Hydroxyl radical scavenging ability

The hydroxyl radical scavenging ability of the isolated proteins is shown in Figure 3. According to Saiga et al (2003), protracted and severe oxidative stress in human can lead to the initiation or promotion of large number of chronic disease conditions. The hydroxyl radical (OH) is generated from the conversion of superoxide and hydrogen peroxide as well as the metal catalyzed process.  Indeed, that can lead to the oxidation of virtually all organic cell constituents including the DNA, lipids and proteins (Du and Gebicki 2004). A chain of reactions causing several damages is initiated when OH reacts with target macromolecules that are essential for normal and proper functioning of the cell components (Mundi and Aluko 2014). The Moringa seed globulin fractions was not active against the hydroxyl radicals. The albumin and the iso-electric precipitated, which were not significantly different (p<0.05) on the other hand had about 44.21% and 42.98% hydroxyl radical scavenging inhibition, respectively, while GSH was 88.47%. The hydroxyl radical scavenging ability of a sample is as a result of the combined effect of the reducing power, donation of hydrogen atoms and the scavenging of active oxygen (Yen and Hsieh 1995). This results suggest that Moringa oleifera seed albumin and iso-electric precipitated fractions may provide hydroxyl radical scavenging ability in food systems, thereby helping to offer a defensive shield against the hydroxyl radical which has been implicated as one of the major causative agents in aging and in many other chronic diseases within the body (Saiga et al. 2003). The negative value obtained for the GLO suggests it potentials as prooxidative agent. While generation of prooxidants could lead oxidative stress, its beneficial effects, especially as anticancer had also been reported (Chedea et al. 2014, Tsukada et al. 2016).

Figure 3:  Hydroxyl radical scavenging ability of Moringa seed flour (MF) and its albumin (ALB), globulin (GLO) and isoelectric precipitated protein (ISO) fractions. Bars with different letters have mean values (n=3) that are significantly different (p<0.05). ND: Not Determined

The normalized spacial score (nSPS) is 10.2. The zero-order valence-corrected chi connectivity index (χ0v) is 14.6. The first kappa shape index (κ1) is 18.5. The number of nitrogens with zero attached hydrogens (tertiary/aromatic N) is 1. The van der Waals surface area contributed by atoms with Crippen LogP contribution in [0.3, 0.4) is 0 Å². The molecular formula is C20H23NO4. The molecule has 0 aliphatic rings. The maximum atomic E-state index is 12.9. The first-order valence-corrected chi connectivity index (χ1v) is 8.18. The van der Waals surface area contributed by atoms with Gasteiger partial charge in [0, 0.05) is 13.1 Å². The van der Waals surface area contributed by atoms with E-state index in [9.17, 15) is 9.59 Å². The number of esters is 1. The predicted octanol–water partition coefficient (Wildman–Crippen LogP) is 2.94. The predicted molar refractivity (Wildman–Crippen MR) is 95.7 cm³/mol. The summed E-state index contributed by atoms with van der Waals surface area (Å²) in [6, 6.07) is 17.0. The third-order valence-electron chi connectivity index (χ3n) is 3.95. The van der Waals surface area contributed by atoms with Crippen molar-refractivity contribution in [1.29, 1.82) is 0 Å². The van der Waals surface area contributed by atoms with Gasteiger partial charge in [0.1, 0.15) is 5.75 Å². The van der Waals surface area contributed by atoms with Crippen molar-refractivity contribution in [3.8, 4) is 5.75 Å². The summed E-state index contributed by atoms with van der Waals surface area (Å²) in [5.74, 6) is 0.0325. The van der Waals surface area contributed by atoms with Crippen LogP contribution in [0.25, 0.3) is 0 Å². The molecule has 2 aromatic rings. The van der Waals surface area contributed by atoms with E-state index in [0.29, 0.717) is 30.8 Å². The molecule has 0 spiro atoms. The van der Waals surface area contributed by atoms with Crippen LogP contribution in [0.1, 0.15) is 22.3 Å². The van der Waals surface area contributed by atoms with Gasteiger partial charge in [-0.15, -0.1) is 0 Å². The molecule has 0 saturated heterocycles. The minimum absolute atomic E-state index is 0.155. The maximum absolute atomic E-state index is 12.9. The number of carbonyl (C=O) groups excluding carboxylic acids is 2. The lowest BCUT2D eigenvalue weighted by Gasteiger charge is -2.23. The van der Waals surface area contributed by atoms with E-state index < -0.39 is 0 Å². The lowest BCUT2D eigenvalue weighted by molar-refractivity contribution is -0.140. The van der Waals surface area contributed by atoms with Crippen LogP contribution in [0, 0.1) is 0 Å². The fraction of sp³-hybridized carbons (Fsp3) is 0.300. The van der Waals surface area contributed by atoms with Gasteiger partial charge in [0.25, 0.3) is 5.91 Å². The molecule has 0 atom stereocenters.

Metal chelating activity

Iron has been reported to be involved in many pathways in a number of degenerative diseases (Mundi and Aluko 2014). The highly reactive hydroxyl radical can be generated from the redox-active Fe (II) when reacted with H2O2 through the Fenton reaction. Production of high level OH may lead to the onset of various oxidant-induced metabolic disorders. This may explain the critical link between the level of Fe(II) and oxidative stress in human body (Mundi and Aluko 2014). The metal chelating activity of the isolated proteins and the Moringa flour is shown in Figure 4. Only the globulin showed positive metal chelating activity at 4.12% which was not significantly different from the control sample GSH (3.81%) at 1 mg/ml final assay concentration. All the other fractions had negative values, suggesting that they exhibited prooxidative metal chelating activities. The presence of some side group such as amino and carboxyl groups of the acidic (Gly and Asx) and basic (Lys, His and Arg)  amino acids have been reported to be involved in chelating metal ions (Saiga et al. 2003).

Figure 4: Metal chelating ability of Moringa seed flour (MF) and its albumin (ALB), globulin (GLO) and isoelectric precipitated protein (ISO) fractions. Bars with different letters have mean values (n=3) that are significantly different (p<0.05).



Moringa oleifera seed flour and protein isolates (albumin, globulin and isolate) were tested for their in-vitro antioxidant properties in this study. The results showed that Moringa oleifera seed flour and protein fractions, especially the albumin fraction could serve as a potential ingredient in the functional food industry as it possessed considerably higher free radical scavenging activities for all the assays tested but showed a prooxidative activity for metal ion activity as it was unable to chelate metal ion as were all other fractions.


Taiwo A. Aderinola is a beneficiary of funding for this study, provided by the Nigerian Tertiary Education Trust Fund (TETFund). Dr. R. E. Aluko’s research is funded by the Natural Sciences and Engineering Research Council of Canada (NSERC).